Medicaid Pays Less for Prescription Drugs Than Medicare, Report Finds
Both programs receive discounts in the form of rebates from drugmakers, and the report found that the Medicaid rebate was at least twice the rebate Medicare received for 68% of the drugs studied.
The study found that for the top 100 drugs, rebates reduced spending by 19% for Medicare and 45% for Medicaid.
The federal health reform law called for the study.
Medicaid rebates are set by federal law, whereas Medicare rebates are negotiated by private health plans and drugmakers. Last year, the minimum rebate for a brand-name drug was equal to 23% of the average price that drugmakers receive for sales of the product to retail pharmacies.
Drugmakers are required to pay additional rebates to Medicaid if a drug's price increases faster than general inflation. The additional rebates represented about half of all rebates paid to Medicaid for the 100 most prescribed drugs.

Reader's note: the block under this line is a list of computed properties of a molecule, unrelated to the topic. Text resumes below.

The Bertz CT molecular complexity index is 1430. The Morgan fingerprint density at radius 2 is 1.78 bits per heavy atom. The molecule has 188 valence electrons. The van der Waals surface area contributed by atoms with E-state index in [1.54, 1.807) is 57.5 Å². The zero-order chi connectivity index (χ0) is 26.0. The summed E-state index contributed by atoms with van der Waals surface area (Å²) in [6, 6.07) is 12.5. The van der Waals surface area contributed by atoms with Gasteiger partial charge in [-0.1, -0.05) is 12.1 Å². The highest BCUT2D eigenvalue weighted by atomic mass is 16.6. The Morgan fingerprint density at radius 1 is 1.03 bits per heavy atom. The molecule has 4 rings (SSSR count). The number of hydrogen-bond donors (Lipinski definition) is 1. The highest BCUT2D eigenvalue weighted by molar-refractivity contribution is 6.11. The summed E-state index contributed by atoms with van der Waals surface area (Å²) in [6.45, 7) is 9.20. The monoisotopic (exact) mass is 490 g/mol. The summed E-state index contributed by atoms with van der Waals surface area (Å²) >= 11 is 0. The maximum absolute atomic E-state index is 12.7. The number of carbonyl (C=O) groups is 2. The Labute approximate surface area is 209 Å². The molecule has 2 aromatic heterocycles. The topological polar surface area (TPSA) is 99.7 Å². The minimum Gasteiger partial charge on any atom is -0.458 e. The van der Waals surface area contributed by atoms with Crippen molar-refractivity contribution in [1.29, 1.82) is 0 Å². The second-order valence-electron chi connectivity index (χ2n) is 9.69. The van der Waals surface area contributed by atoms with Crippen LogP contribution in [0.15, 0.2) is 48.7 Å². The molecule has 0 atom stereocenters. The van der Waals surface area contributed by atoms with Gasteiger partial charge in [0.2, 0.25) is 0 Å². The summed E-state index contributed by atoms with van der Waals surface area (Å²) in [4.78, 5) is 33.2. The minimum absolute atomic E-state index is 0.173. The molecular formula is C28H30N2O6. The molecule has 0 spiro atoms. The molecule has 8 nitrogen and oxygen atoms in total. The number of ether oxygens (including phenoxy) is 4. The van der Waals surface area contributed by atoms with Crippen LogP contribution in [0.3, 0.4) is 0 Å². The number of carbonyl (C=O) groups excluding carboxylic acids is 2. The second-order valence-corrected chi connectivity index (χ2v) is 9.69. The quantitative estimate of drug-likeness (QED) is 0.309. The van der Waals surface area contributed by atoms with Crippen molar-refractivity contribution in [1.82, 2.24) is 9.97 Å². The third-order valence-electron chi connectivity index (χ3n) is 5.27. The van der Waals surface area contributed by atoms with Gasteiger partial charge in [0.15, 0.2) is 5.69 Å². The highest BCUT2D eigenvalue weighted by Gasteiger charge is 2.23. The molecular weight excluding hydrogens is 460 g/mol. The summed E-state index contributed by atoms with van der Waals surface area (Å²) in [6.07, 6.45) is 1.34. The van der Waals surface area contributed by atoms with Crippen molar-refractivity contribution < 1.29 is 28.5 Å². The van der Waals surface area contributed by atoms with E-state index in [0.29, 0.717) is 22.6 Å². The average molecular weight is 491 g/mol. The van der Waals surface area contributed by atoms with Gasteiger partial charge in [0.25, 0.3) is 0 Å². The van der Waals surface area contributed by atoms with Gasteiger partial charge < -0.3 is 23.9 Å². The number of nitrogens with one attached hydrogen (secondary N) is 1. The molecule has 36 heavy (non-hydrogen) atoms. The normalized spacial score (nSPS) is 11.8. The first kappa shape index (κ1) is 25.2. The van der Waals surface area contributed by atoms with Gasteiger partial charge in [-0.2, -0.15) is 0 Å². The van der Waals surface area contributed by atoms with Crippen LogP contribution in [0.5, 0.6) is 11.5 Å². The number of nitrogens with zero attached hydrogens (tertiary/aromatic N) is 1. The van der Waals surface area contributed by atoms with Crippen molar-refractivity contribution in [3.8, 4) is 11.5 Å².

HHS Inspector General Daniel Levinson said, "The inflation-based additional rebate is the primary reason Medicaid rebates are substantially higher" than Medicare rebates.
Private insurers have not been able to obtain Medicare rebates as large as ones given to Medicaid, according to the inspector general. Drug companies oppose the Medicaid rebates, which they say are a form of government price controls.
Debt Panel Endorses Plan
President Obama's deficit-reduction commission has endorsed a proposal by Rep. Henry Waxman (D-Calif.) and Sen. John Rockefeller (D-W.Va.) that would require drugmakers to pay the higher Medicaid rebates for individuals enrolled in both Medicare and Medicaid.
The commission projected that plan would reduce spending by $49 billion over a decade (Pear, New York Times, 8/15).This is part of the California Healthline Daily Edition, a summary of health policy coverage from major news organizations. Sign up for an email subscription.